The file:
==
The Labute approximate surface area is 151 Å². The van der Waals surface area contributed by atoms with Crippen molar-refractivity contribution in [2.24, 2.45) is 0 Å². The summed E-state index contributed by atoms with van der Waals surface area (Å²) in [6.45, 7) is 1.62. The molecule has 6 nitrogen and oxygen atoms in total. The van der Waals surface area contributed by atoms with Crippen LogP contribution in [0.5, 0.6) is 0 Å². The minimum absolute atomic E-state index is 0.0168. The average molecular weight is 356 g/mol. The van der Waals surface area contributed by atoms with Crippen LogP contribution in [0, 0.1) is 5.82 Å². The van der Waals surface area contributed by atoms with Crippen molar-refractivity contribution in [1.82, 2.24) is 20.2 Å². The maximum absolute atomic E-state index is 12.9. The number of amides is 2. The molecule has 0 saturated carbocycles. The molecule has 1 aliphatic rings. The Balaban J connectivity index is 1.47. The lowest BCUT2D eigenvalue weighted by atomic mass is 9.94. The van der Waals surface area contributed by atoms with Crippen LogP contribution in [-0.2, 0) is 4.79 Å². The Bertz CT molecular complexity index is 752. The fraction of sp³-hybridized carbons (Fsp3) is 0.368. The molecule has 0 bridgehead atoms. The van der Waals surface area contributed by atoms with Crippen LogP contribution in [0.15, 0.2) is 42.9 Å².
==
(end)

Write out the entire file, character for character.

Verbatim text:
The Labute approximate surface area is 151 Å². The van der Waals surface area contributed by atoms with Crippen molar-refractivity contribution in [2.24, 2.45) is 0 Å². The summed E-state index contributed by atoms with van der Waals surface area (Å²) in [6.45, 7) is 1.62. The molecule has 6 nitrogen and oxygen atoms in total. The van der Waals surface area contributed by atoms with Crippen LogP contribution in [0.5, 0.6) is 0 Å². The minimum absolute atomic E-state index is 0.0168. The average molecular weight is 356 g/mol. The van der Waals surface area contributed by atoms with Crippen LogP contribution in [0, 0.1) is 5.82 Å². The van der Waals surface area contributed by atoms with Crippen molar-refractivity contribution in [1.82, 2.24) is 20.2 Å². The maximum absolute atomic E-state index is 12.9. The number of amides is 2. The molecule has 0 saturated carbocycles. The molecule has 1 aliphatic rings. The Balaban J connectivity index is 1.47. The lowest BCUT2D eigenvalue weighted by atomic mass is 9.94. The van der Waals surface area contributed by atoms with Crippen LogP contribution in [-0.2, 0) is 4.79 Å². The Bertz CT molecular complexity index is 752. The fraction of sp³-hybridized carbons (Fsp3) is 0.368. The molecule has 0 bridgehead atoms. The van der Waals surface area contributed by atoms with Crippen LogP contribution in [0.15, 0.2) is 42.9 Å².